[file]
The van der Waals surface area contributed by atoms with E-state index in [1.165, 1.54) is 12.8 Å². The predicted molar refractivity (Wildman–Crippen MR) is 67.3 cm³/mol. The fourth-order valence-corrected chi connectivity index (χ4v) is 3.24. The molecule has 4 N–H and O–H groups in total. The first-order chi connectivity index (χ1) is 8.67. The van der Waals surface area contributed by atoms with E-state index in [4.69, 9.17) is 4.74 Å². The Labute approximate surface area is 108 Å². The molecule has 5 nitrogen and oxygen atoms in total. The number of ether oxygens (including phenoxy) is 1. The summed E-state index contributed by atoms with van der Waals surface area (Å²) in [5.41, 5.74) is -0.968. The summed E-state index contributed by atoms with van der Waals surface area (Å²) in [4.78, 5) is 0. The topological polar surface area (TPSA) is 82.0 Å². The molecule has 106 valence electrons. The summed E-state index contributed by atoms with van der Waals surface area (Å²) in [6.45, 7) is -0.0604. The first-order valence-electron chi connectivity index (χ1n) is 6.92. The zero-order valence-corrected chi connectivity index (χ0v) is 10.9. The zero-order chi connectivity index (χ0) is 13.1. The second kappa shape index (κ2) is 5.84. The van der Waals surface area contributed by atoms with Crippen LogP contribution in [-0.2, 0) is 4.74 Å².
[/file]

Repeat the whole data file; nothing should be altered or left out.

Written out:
The van der Waals surface area contributed by atoms with E-state index in [1.165, 1.54) is 12.8 Å². The predicted molar refractivity (Wildman–Crippen MR) is 67.3 cm³/mol. The fourth-order valence-corrected chi connectivity index (χ4v) is 3.24. The molecule has 4 N–H and O–H groups in total. The first-order chi connectivity index (χ1) is 8.67. The van der Waals surface area contributed by atoms with E-state index in [4.69, 9.17) is 4.74 Å². The Labute approximate surface area is 108 Å². The molecule has 5 nitrogen and oxygen atoms in total. The number of ether oxygens (including phenoxy) is 1. The summed E-state index contributed by atoms with van der Waals surface area (Å²) in [5.41, 5.74) is -0.968. The summed E-state index contributed by atoms with van der Waals surface area (Å²) in [4.78, 5) is 0. The topological polar surface area (TPSA) is 82.0 Å². The molecule has 106 valence electrons. The summed E-state index contributed by atoms with van der Waals surface area (Å²) in [6.45, 7) is -0.0604. The first-order valence-electron chi connectivity index (χ1n) is 6.92. The zero-order valence-corrected chi connectivity index (χ0v) is 10.9. The zero-order chi connectivity index (χ0) is 13.1. The second kappa shape index (κ2) is 5.84. The van der Waals surface area contributed by atoms with Crippen LogP contribution in [-0.2, 0) is 4.74 Å².